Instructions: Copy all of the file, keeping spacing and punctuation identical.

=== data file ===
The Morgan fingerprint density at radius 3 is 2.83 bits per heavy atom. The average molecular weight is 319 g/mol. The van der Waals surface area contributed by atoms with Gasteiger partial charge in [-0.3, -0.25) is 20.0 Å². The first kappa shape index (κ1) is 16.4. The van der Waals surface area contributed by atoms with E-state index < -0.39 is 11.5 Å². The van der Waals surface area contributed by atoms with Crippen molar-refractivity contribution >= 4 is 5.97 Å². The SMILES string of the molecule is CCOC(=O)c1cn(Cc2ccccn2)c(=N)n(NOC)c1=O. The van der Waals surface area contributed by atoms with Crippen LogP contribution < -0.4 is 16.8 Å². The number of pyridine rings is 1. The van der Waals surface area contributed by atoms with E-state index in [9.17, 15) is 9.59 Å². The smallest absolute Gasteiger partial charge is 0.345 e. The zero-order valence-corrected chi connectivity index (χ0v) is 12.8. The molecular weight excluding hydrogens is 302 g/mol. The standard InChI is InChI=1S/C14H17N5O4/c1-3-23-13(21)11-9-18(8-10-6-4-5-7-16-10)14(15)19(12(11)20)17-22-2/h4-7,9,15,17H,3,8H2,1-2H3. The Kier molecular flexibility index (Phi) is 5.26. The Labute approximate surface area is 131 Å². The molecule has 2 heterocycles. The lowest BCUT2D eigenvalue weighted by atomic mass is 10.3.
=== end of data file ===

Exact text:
The Morgan fingerprint density at radius 3 is 2.83 bits per heavy atom. The average molecular weight is 319 g/mol. The van der Waals surface area contributed by atoms with Gasteiger partial charge in [-0.3, -0.25) is 20.0 Å². The first kappa shape index (κ1) is 16.4. The van der Waals surface area contributed by atoms with E-state index < -0.39 is 11.5 Å². The van der Waals surface area contributed by atoms with Crippen molar-refractivity contribution >= 4 is 5.97 Å². The SMILES string of the molecule is CCOC(=O)c1cn(Cc2ccccn2)c(=N)n(NOC)c1=O. The van der Waals surface area contributed by atoms with Crippen LogP contribution < -0.4 is 16.8 Å². The number of pyridine rings is 1. The van der Waals surface area contributed by atoms with E-state index in [9.17, 15) is 9.59 Å². The smallest absolute Gasteiger partial charge is 0.345 e. The zero-order valence-corrected chi connectivity index (χ0v) is 12.8. The molecular weight excluding hydrogens is 302 g/mol. The standard InChI is InChI=1S/C14H17N5O4/c1-3-23-13(21)11-9-18(8-10-6-4-5-7-16-10)14(15)19(12(11)20)17-22-2/h4-7,9,15,17H,3,8H2,1-2H3. The Kier molecular flexibility index (Phi) is 5.26. The Labute approximate surface area is 131 Å². The molecule has 2 heterocycles. The lowest BCUT2D eigenvalue weighted by atomic mass is 10.3.